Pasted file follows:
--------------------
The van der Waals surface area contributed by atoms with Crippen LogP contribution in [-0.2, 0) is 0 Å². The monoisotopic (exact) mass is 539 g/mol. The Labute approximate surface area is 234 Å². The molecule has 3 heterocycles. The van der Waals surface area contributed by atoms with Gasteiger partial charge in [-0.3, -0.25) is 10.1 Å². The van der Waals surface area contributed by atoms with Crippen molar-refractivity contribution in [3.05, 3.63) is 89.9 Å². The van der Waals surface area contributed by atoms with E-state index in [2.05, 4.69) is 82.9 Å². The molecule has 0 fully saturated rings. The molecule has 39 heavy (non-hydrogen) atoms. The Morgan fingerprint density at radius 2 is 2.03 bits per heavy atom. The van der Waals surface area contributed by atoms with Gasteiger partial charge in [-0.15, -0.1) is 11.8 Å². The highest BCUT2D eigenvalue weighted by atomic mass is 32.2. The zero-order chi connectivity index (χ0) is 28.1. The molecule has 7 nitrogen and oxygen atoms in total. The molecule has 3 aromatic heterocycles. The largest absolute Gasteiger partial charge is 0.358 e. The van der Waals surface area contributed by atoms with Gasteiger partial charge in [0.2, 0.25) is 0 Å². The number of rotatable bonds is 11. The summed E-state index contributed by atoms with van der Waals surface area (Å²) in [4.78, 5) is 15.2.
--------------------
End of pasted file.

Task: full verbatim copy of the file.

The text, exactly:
The van der Waals surface area contributed by atoms with Crippen LogP contribution in [-0.2, 0) is 0 Å². The monoisotopic (exact) mass is 539 g/mol. The Labute approximate surface area is 234 Å². The molecule has 3 heterocycles. The van der Waals surface area contributed by atoms with Gasteiger partial charge in [-0.3, -0.25) is 10.1 Å². The van der Waals surface area contributed by atoms with Crippen molar-refractivity contribution in [3.05, 3.63) is 89.9 Å². The van der Waals surface area contributed by atoms with E-state index in [2.05, 4.69) is 82.9 Å². The molecule has 0 fully saturated rings. The molecule has 39 heavy (non-hydrogen) atoms. The Morgan fingerprint density at radius 2 is 2.03 bits per heavy atom. The van der Waals surface area contributed by atoms with Gasteiger partial charge in [-0.15, -0.1) is 11.8 Å². The highest BCUT2D eigenvalue weighted by atomic mass is 32.2. The zero-order chi connectivity index (χ0) is 28.1. The molecule has 7 nitrogen and oxygen atoms in total. The molecule has 3 aromatic heterocycles. The largest absolute Gasteiger partial charge is 0.358 e. The van der Waals surface area contributed by atoms with Gasteiger partial charge in [0.2, 0.25) is 0 Å². The number of rotatable bonds is 11. The summed E-state index contributed by atoms with van der Waals surface area (Å²) in [4.78, 5) is 15.2.